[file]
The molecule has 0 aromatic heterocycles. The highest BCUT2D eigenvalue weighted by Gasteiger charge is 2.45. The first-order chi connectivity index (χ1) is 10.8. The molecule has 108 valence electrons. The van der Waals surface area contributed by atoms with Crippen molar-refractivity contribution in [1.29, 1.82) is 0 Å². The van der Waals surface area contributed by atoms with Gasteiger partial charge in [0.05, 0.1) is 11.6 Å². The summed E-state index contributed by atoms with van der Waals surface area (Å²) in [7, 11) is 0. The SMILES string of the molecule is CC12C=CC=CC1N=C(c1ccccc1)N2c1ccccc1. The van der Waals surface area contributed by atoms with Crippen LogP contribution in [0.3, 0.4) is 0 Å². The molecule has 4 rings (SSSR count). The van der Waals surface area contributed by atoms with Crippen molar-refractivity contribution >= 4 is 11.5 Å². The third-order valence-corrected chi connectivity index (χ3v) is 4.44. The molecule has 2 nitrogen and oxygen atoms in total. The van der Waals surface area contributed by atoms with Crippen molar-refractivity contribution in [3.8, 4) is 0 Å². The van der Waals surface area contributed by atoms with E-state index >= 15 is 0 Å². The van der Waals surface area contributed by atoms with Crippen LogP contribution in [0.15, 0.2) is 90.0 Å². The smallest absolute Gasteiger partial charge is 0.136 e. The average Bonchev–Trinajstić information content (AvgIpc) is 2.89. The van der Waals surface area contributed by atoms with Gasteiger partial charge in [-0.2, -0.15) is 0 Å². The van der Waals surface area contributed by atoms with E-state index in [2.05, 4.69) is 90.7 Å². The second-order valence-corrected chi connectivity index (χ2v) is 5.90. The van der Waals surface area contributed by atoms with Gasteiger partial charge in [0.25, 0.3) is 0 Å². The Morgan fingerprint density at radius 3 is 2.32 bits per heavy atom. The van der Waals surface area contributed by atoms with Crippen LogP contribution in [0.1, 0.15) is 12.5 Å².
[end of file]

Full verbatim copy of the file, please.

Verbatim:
The molecule has 0 aromatic heterocycles. The highest BCUT2D eigenvalue weighted by Gasteiger charge is 2.45. The first-order chi connectivity index (χ1) is 10.8. The molecule has 108 valence electrons. The van der Waals surface area contributed by atoms with Crippen molar-refractivity contribution in [1.29, 1.82) is 0 Å². The van der Waals surface area contributed by atoms with Gasteiger partial charge in [0.05, 0.1) is 11.6 Å². The summed E-state index contributed by atoms with van der Waals surface area (Å²) in [7, 11) is 0. The SMILES string of the molecule is CC12C=CC=CC1N=C(c1ccccc1)N2c1ccccc1. The van der Waals surface area contributed by atoms with Crippen LogP contribution in [0.3, 0.4) is 0 Å². The molecule has 4 rings (SSSR count). The van der Waals surface area contributed by atoms with Crippen molar-refractivity contribution >= 4 is 11.5 Å². The third-order valence-corrected chi connectivity index (χ3v) is 4.44. The molecule has 2 nitrogen and oxygen atoms in total. The van der Waals surface area contributed by atoms with Crippen molar-refractivity contribution in [3.8, 4) is 0 Å². The van der Waals surface area contributed by atoms with E-state index >= 15 is 0 Å². The van der Waals surface area contributed by atoms with Crippen LogP contribution in [0.15, 0.2) is 90.0 Å². The smallest absolute Gasteiger partial charge is 0.136 e. The average Bonchev–Trinajstić information content (AvgIpc) is 2.89. The van der Waals surface area contributed by atoms with Gasteiger partial charge in [-0.2, -0.15) is 0 Å². The van der Waals surface area contributed by atoms with E-state index in [2.05, 4.69) is 90.7 Å². The second-order valence-corrected chi connectivity index (χ2v) is 5.90. The van der Waals surface area contributed by atoms with Gasteiger partial charge in [0.25, 0.3) is 0 Å². The Morgan fingerprint density at radius 3 is 2.32 bits per heavy atom. The van der Waals surface area contributed by atoms with Crippen LogP contribution in [0.1, 0.15) is 12.5 Å².